Until a few weeks ago, when I read this on the BBC web site. The polypill could become reality in five years’ time, it said. And then I remembered what i’d read all those years ago, when they said … that the polypill could become reality in five years’ time.

And that made me think. Slowly. Very slowly. And my thoughts went a little like this:

One, cardiovascular disease is the single biggest cause of death facing humans.

Two, people had come up with a cheap and effective way of reducing the risk of cardiovascular disease by 80%.

Three, this had happened six or seven years ago.

Four, with a little bit of luck and a following wind, we may see something happen in five years.

Of course I’m oversimplifying, but I don’t believe I’m exaggerating. A strange world we live in.

I’m not by nature a conspiracy theorist. I believe man landed on the moon nearly forty years ago. I don’t believe in little green men or UFOs. Neither do I believe that Big Oil makes sure that substitutes for gasoline never surface.

But here is what I believe. I believe there is some evidence that the polypill does not exist today because it’s hard to make money from it.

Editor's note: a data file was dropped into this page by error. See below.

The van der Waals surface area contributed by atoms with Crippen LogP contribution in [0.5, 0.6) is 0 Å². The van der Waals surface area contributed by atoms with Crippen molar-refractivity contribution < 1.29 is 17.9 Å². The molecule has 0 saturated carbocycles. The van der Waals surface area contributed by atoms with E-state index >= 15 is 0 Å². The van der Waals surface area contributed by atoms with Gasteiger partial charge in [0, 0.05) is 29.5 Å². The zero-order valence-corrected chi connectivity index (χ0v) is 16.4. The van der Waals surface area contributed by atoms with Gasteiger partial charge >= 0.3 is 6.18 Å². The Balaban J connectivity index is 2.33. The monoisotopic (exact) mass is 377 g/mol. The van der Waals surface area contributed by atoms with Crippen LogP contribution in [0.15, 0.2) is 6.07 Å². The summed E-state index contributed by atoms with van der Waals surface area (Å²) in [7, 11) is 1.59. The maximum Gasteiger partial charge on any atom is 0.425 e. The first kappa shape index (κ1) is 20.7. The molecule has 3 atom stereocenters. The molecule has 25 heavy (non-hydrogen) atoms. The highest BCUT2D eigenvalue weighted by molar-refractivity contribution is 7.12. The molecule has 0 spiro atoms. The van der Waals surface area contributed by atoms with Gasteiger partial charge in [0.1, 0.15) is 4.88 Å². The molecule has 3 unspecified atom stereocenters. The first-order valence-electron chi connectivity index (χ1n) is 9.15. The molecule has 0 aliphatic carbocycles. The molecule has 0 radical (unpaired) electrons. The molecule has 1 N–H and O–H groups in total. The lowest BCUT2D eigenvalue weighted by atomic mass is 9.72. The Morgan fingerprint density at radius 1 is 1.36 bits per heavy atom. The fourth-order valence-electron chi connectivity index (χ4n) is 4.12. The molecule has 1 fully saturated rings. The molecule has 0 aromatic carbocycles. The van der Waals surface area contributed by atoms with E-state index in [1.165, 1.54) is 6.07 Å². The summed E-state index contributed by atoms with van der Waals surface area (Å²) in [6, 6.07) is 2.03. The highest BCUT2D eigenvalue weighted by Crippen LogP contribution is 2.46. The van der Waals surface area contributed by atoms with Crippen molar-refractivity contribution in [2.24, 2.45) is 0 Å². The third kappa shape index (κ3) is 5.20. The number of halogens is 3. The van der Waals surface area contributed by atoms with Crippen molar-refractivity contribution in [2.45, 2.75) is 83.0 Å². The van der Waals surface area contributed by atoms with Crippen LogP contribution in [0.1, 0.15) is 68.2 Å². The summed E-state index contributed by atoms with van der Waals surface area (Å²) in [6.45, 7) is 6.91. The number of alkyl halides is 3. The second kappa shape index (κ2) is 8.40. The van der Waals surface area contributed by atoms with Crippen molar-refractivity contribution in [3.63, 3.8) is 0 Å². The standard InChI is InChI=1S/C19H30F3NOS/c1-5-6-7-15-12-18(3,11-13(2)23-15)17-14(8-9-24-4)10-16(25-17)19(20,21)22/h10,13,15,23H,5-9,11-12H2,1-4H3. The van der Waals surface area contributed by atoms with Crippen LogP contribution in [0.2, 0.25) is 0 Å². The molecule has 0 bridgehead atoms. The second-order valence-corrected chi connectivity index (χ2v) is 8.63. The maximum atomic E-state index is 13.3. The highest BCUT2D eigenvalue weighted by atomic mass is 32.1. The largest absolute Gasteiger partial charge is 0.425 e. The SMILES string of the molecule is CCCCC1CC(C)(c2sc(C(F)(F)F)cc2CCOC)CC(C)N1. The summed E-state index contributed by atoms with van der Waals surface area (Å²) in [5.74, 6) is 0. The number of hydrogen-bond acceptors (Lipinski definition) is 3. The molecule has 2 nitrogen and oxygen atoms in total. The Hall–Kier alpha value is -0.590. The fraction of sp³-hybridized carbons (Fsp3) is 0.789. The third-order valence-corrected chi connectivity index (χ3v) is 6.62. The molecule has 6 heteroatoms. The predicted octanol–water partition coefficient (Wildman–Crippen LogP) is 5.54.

Why? Because the ingredients in the polypill are all out of patent, all “generic”. Because the way drugs are trialled, it’s prohibitively expensive to bring a new drug to market unless you have some monopoly rents to come, patents to exploit and exhaust.

So it is possible that the cost of trialling a cocktail of generic drugs exceeds the potential income from selling the cocktail. And so no polypill.

No mention of the number of lives potentially saved and minor stuff like that.

Now I take statins, beta blockers, ACE inhibitors, diuretics, blood thinners and anti coagulants daily. You could say I have an amateur interest in all this. A passion, even, given that the medication has worked wonders on my heart and on my life expectancy.

This is not meant to be a diatribe against doctors or the medical profession or even the pharmaceutical industry: they have all treated me really well, and I owe them a debt of gratitude.

What I am trying to do is to point out that sometimes we hold up innovation by concentrating on the wrong thing at the start. And sometimes it’s because of the anchors and frames of the way we do things.

So I was thinking. Opensource people solve generic problems. Is there a way to opensource the trials of generic drugs, to change the mechanics and dynamics of drug trials for generics? Is there a way to adopt the opensource principle of “privatising losses and socialising gains”, the exact opposite of what happened during the credit crunch?

I wonder.


Of markets and black swans and opensource and software